available for people. The scheme marked its first birthday with


figures showing that of the 8 -- 878,000 who were referred, 31,000


were employed for at least six months. The Government's minimum


target was 5.5% of the total to have been helped. The figures show


it is 3.5. It is worse in the south-west, where one of the main


providers Prospect has only found long-term employment for 2%.


Government ministers though are still up beat. This scheme isn't a


failure. It is getting people into work, off benefit, that is what the


scheme was designed to do. We need to get the providers to work harder,


to share data, to improve their performance. But in the past,


ministers have had their doubts about whether the programme can


deliver. This charity was one of several providers in the region


that has gone into administration. And earlier this year North Devon


MP Nick Harvey questioned the scheme. He wrote to Chris Grayling


saying the funding model is in trouble. All of this alarmed some


of those desperately looking for work. This Plymouth man expects to


join the scheme after being out of work for 11 months. I do feel that


the large amount of money they are spending would better creating new


jobs instead of trying to get people into jobs that don't exist.


The work programme has been described as a giant dating agency


for jobs. Trying to match the long term unemployed with a long-term


job. True love rarely runs smooth and some argue the programme is on


the rocks. But in Redruth things are going strong for Roxanne. Good


news for people like Roxanne, we saw ta, but in the south-west only


2% of those people who signed up for this scheme have got a job for


longer than six months. George, is it working? Well, I think if you


focus on the figures over six months you are going to get the


figures you have reflected. That is the idea, back in to long-term.


There are 200,000 people, one in four have done some work and come


off benefits for a period. Which is the first step. These are people


who have been long-term unemployed. It is... But they are back


unemployed now. One of the things I have raised with ministers myself,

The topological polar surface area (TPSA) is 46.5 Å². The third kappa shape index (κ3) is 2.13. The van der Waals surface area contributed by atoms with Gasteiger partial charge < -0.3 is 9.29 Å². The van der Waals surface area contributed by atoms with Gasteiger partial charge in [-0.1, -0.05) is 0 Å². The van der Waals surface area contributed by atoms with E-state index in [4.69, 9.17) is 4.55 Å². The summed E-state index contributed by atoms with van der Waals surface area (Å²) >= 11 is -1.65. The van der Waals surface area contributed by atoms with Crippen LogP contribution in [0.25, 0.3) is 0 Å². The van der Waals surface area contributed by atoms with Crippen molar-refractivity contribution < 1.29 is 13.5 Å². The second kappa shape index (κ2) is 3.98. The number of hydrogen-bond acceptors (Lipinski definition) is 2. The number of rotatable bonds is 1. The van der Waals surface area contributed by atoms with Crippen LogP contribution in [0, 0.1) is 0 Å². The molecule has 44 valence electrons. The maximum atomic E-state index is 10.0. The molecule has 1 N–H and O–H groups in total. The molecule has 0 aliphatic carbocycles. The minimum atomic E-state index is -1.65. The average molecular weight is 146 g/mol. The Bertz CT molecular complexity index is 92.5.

is that because we are in a challenging labour market, where


there is high unemployment, we may need to tweak and refine the way


the programme works and particularly the payments that go


to the providers, but the scheme's ultimately a good scheme. Better


than the new deal scheme the previous Government had. Why? Only


2% of people are getting a long- term job. Actually, Government


modelling suggests that 5% of people would get a job any way, so


at 2%, you are better off not to sign up to this scheme. You are


keep going on about the 2%. One in four people have done some work,


and that is the first step to them getting back into a long-term job.


It works, because it is payment by result, what happened in the past


you had providers going through the motions, ticking box, not helping


people. Because is payment by result it challenges providers to


think carefully about who they engage and the support they offer


people. Anne, George is saying your scheme didn't work, under Labour


the scheme isn't working, is that fair? I don't think it is fair. A


great many people benefited, particularly from the new deal. But,


this scheme, we all want to work, we all desperately agree people


shouldn't be long-term unemployed and we shouldn't have generations


of people and in families who have never worked. We shouldn't have


people better off not working than working. All that that Iain Duncan


Smith has tried to do is right. isn't it working? Why are only 2%


of people getting a job? The first thing I would want to know what are


the explanation for the difference, up in Thames Valley it is 5%.


is possibility the jobs aren't here. That is a possibility. What is


important is growth F there is growth in an area and jobs are


being created there is much more opportunity to find people to fill


those jobs. George?. The frame with the two contractors have taken


different approaches. Prospects have tended to sub contract the


entire package to smaller charities, group, whereas Working Links have


take an different approach. They take each of the clients through


the programme and buy in specialist support from small charity, who


focus on individual areas. This is to do with the training. Now we are


saying there aren't the job for people in the south-west, so may


you are barking up the wrong tree. Maybe you need investment for the


jobs in the first place. I don't accept that, the work programme is


designed to help the long-term unemployed. We have to recognise


the fact that in the last ten years, where we had rising employment, the


jobs were being filled by people coming in from abroad and from


immigrants because we weren't managing to get the long-term


unemployed back to work. So let us put that to Anne. In the last ten


years we weren't able to get people back in to work. Maybe the level of


investment in the south-west needed wasn't happening during the boom


times. I think you are right on that. I think there has been a lack